In terms of choosing to study a degree or not, Annie’s opinion is similar to Callum’s, saying each individual doing what is right and beneficial for them. “Whether it’s a pre-existing network and contacts, financial support, a lucky break or intersecting areas of privilege, it is only by talking about these openly that we will be able to identify where the greatest challenges actually are for people wanting to enter the sector. A degree can be an absolutely fantastic option for some people, a chance to study a subject in depth, to develop skills, to widen knowledge and understanding and more. For others, it simply isn’t the best option, and there are plenty of other routes that can be equally beneficial.”

Samantha Jefferys, a sales executive for a screen printing firm in Wiltshire, is an example of someone who has gained success by obtaining a degree in a creative subject, Printed Textiles and Surface Pattern Design. Although Samantha is one of only three people in the firm who does have a degree, she believes that having her degree behind her works in her favour: “My degree was nine-to-four, Monday-to-Friday so I am used to a working week and routine, also being punctual due to being punished when late to uni and lecture attendance.”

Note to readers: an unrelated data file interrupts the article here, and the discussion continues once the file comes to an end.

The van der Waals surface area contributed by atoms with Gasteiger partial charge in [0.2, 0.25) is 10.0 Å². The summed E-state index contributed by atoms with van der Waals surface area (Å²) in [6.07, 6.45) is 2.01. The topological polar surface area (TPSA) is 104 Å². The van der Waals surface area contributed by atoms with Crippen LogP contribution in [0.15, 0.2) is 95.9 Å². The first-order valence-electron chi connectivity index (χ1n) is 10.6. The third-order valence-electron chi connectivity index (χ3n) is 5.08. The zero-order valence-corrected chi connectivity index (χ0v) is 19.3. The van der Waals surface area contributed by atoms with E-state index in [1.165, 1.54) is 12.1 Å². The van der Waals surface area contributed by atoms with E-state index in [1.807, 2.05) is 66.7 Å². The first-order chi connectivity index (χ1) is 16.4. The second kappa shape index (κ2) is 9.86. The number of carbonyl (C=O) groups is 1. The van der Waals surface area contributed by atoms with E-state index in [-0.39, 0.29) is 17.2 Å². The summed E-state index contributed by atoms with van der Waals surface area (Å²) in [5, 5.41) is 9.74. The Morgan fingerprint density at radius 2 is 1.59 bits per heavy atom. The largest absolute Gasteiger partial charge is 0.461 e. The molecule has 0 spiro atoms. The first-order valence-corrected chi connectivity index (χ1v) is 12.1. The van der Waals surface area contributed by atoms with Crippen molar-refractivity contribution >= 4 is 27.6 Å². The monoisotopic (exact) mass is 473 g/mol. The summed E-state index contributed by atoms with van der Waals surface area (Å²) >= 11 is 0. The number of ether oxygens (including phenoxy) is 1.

[pullquote align=”right”]“Taking the time to look outside your usual network for creatives is vital – we need a whole mix of different perspectives and ideas to keep our work feeling fresh and exciting.”[/pullquote]Studying a degree in a creative subject did, however, subject Samantha to some negative responses. She says people often think a creative degree or job is easy because they may not understand what is fully involved in the study and the learning process. Even though Samantha doesn’t feel it’s essential to have a degree in her line of work, in particular, the fact that the degree allowed her to learn new skills and of course secure the job that she has now, displays the benefits of her studies.

Samantha’s colleague, Mia, doesn’t have a degree, but to get to where she is now, she studied a two-year course in Creative Media. Following this, Mia decided not to enter into degree-level study but instead, found an apprenticeship in the creative industry. She worked a company that prints canvas tote bags, and paper bags and still works there now.

Mia Design on T-Shirt

T-Shirt designs by Mia, a non-graduate [Mia Fear-Smith]